Then on the rear take your time. I may have posted one set of photos but I respoked that wheel 4 times until it was right. DON'T FORCE ANYTHING !
Also sort the three different lengths of spoke and follow guidance above on where they are placed - there is only ONE way.
Happy to provide additional advice should you need it.

Oh yeah, take lots of photos - both sides of the wheel. When you think you have enough take some more :)
Thanks "The Sheep", I'll take it slow and steady :).
 

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a+1 on write up
I've also just done my first wheel build and found it quite easy but you must take your time. Only done the rear so far but with
the big offset maybe it is the most technical.

I built a jig made from some scrap wood and some threaded rod. This sets the offset and coarse alignment upon rebuild.

1. Mark out circles on base for wheel diameter (add 1" to nominal diameter to account for rim lip: 17" - 18"; 21" - 22")
I placed a nail at the centre then used string and pen.
2. Mark out the 120 degree positions for rods and cut some slots to take 10 mm rod
3. Cut three lengths of 10 mm threaded rod - I used 17 cm but depends on wheel offset and base thickness.
4. Get 6-off large 10 mm washers or drill holes in scrap alloy plate to support rods in base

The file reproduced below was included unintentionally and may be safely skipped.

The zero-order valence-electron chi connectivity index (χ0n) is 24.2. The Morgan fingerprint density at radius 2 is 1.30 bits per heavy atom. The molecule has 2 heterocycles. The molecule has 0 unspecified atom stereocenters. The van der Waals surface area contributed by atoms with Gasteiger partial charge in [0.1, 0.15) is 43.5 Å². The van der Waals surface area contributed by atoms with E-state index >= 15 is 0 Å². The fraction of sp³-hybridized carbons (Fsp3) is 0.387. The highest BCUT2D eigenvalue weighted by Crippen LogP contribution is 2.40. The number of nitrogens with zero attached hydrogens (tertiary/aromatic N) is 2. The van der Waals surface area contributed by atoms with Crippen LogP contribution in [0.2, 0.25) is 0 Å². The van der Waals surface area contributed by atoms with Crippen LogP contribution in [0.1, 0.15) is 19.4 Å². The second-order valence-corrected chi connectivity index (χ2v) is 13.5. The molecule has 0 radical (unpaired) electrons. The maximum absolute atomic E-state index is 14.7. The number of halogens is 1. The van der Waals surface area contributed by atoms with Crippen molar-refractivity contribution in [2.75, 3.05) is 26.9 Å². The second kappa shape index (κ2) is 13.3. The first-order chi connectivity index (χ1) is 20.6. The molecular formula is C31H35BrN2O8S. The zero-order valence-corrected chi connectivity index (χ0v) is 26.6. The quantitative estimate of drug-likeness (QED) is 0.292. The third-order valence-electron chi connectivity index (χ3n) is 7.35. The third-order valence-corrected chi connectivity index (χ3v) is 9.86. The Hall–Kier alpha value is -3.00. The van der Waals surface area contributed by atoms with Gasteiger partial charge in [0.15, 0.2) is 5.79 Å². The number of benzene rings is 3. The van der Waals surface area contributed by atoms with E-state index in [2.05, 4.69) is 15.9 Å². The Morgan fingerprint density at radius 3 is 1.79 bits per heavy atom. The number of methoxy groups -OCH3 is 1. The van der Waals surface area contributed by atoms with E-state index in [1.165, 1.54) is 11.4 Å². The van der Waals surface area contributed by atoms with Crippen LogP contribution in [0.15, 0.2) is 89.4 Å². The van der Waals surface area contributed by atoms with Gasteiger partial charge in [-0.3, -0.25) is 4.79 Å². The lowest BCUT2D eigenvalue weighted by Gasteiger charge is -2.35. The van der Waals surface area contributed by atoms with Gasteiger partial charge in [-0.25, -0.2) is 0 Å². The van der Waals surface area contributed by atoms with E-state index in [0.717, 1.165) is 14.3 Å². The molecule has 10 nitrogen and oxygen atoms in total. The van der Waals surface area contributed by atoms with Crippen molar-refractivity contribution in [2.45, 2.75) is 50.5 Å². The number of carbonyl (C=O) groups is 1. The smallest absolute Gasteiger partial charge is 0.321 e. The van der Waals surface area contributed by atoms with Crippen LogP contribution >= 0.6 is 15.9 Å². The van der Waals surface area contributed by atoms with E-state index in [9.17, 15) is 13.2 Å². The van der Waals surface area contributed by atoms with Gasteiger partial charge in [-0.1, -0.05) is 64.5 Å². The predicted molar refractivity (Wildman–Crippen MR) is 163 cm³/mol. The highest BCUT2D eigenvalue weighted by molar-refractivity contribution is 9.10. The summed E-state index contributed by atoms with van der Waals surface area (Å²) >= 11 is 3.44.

5. Secure threaded rods to base (2 nuts and 2 washers per rod)
6. Thread a 10 mm NYLOC nut onto each rod from the top (flat on top) and add a large washer to support rim
7. Drill hole in centre of base sized to axle diameter.

The photos below show setup for rear 17" AT wheel. I'll adapt it now for 21" front.

View attachment 109874

Rear wheel mounted sprocket side down for maximum access during rebuild.
1 Secure hub with spindle.
2. Move three threaded rods in radially until they touch the rim. Tighten lower nut to secure rod to board.
3. Wind the Nyloc nuts up until they lightly support the rim (I gripped rod with mole grips).

View attachment 109697 View attachment 109705 View attachment 109713

Take lots of photos before dismantling wheel. I marked the position of the valve on jig board
and hub.
OEM rim was good so just had it powder coated. Stainless spokes and nipples from Central Wheel